BREAST CANCER: Breast Cancer Survivor and Doctor Question Federal Study

One local woman says she believes her mammogram helped save her life. She says a federal study discarding mammograms for women under 50 is disheartening.

Brenda Newcomb is a two year breast cancer survivor. The Peoria wife and mother says she believes the mammogram helped save her life.

“It would have been a long time before I would have found it myself because it was back against the chest wall. So the mammogram is what really caught it,” she said.

Newcomb says her doctor found out there was more cancer inside her right breast than initially they initially thought. The fifty–one year old started getting mammograms when she was 45…… an age that a government task force now disputes.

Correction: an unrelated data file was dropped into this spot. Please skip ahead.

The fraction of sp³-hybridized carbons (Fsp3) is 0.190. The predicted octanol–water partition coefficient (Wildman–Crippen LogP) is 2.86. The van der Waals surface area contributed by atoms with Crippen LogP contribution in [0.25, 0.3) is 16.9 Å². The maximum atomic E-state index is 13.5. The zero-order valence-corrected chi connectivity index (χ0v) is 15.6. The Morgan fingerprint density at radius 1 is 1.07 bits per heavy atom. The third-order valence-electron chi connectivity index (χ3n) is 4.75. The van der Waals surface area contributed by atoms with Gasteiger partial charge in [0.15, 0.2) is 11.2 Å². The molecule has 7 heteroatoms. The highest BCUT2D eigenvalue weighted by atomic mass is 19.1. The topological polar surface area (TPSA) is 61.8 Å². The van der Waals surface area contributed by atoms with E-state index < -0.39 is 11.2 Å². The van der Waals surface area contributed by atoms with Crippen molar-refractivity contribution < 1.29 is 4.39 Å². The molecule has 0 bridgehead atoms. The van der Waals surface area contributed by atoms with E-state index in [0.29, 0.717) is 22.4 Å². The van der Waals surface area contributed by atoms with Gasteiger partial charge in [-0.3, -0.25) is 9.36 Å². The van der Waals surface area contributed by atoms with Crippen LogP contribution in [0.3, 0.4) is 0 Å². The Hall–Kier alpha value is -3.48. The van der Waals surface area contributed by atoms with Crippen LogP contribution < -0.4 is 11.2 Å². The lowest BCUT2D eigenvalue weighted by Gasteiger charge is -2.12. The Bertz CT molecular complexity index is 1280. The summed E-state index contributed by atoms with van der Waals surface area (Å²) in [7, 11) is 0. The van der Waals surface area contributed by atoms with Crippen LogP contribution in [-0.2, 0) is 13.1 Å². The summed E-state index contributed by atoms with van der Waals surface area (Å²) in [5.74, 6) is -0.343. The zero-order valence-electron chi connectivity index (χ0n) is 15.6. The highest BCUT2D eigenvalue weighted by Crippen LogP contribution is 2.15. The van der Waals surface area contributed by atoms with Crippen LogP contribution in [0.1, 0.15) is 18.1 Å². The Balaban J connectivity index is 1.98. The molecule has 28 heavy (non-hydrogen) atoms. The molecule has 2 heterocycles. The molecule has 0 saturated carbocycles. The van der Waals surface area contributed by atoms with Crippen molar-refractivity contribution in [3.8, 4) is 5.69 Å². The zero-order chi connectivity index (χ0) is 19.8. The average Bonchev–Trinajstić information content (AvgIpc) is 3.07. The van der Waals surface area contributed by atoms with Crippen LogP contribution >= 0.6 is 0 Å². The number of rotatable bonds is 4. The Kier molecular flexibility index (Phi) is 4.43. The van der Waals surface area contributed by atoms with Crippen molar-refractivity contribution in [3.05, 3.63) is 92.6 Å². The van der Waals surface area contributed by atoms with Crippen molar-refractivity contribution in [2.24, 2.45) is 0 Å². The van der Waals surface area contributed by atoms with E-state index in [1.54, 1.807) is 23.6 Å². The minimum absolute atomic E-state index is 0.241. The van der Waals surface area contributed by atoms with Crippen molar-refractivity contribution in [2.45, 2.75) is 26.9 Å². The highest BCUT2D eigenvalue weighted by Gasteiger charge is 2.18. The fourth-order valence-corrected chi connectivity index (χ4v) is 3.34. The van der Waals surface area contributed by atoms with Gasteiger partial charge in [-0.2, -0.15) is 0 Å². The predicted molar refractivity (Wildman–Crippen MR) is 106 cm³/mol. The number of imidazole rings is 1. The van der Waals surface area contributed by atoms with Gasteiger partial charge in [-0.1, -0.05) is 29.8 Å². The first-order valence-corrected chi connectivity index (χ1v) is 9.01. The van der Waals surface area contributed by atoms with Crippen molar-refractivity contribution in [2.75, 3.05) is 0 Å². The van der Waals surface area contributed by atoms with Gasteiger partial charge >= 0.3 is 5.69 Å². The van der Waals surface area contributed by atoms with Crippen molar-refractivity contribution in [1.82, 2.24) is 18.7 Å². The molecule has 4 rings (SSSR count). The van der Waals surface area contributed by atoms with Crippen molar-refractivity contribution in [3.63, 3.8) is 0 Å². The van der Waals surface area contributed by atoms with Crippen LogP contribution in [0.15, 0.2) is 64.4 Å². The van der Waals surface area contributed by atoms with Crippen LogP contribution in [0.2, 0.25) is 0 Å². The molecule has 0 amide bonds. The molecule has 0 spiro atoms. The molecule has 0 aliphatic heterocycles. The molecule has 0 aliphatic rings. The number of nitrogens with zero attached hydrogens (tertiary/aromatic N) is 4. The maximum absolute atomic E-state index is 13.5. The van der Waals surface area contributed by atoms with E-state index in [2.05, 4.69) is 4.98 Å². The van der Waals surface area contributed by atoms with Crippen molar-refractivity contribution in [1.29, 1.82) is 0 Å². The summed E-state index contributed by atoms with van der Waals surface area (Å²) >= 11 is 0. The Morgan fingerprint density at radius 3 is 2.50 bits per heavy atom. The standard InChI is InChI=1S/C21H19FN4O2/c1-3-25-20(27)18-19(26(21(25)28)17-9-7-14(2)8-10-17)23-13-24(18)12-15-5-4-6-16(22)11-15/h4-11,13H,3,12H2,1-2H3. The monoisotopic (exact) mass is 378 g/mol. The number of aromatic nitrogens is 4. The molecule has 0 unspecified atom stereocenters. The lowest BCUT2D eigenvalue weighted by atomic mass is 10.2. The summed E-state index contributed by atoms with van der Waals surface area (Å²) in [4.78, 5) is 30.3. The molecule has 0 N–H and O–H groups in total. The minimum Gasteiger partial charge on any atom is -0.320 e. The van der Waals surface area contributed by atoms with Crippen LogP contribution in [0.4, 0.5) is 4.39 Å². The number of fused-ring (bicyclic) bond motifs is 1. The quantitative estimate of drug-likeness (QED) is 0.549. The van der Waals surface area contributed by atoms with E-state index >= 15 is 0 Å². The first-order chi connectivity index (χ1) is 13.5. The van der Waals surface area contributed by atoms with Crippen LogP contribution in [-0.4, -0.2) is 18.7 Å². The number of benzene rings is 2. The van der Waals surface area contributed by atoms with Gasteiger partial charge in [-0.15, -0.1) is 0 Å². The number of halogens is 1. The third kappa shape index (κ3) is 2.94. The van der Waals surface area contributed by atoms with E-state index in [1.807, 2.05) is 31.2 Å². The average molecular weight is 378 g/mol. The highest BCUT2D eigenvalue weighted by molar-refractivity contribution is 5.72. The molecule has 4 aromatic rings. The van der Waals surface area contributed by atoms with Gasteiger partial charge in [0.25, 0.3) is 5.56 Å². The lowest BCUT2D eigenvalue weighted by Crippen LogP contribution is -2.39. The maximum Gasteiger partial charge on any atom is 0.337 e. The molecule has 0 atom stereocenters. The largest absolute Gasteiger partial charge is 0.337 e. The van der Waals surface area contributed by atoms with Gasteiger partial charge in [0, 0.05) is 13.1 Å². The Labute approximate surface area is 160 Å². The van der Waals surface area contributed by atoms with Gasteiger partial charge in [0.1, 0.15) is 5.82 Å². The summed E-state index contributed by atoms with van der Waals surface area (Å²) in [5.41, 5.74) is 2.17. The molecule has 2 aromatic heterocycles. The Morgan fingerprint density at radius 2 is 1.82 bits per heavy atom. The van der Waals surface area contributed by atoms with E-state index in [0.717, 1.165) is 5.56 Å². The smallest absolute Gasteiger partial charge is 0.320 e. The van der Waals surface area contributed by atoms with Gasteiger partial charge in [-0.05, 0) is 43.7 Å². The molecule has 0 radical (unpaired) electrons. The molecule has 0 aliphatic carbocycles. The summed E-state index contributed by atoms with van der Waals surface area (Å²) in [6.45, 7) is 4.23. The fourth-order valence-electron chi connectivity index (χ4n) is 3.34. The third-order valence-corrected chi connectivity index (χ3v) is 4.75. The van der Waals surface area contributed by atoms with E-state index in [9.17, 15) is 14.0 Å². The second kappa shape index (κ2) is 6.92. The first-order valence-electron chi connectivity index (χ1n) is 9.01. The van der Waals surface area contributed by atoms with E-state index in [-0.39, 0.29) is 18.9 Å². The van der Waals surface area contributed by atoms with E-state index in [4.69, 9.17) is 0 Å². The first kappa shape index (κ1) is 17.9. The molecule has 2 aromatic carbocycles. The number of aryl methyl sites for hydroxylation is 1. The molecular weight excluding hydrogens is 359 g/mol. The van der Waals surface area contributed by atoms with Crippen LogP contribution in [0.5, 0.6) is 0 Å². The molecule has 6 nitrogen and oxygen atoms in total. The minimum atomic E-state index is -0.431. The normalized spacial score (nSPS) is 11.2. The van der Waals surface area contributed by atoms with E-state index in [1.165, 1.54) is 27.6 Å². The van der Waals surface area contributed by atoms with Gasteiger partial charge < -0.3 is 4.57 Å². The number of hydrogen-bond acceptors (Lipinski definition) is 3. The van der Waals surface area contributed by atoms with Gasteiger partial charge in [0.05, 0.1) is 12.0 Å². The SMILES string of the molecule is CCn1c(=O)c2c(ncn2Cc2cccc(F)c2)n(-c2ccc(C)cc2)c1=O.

Members of the the U–S Preventive Services Task force say women between 50 and 74 should take mammograms every two years. That’s a major change from what experts have said and one local doctor says it’s disturbing.

“There have been two decades in decline of breast cancer mortality because of the onset of screening mammography which started in the 1990s. And its because of that the breast cancer mortality has decreased,” she said.

Dr. Guingrich says if the recommendations are adopted the breast cancer mortality rate could rise. Now Brenda Newcomb gets a mammogram every six months. She says many women in their forties need the screening.

“I don’t see how you can pick and choose which age groups should have to live with the effects of maybe not having a mammogram and maybe trading your life for it,” she said.

Many medical groups are still recommending mammograms for women under 50 but whether or not insurance companies will still pay for them remains to be seen.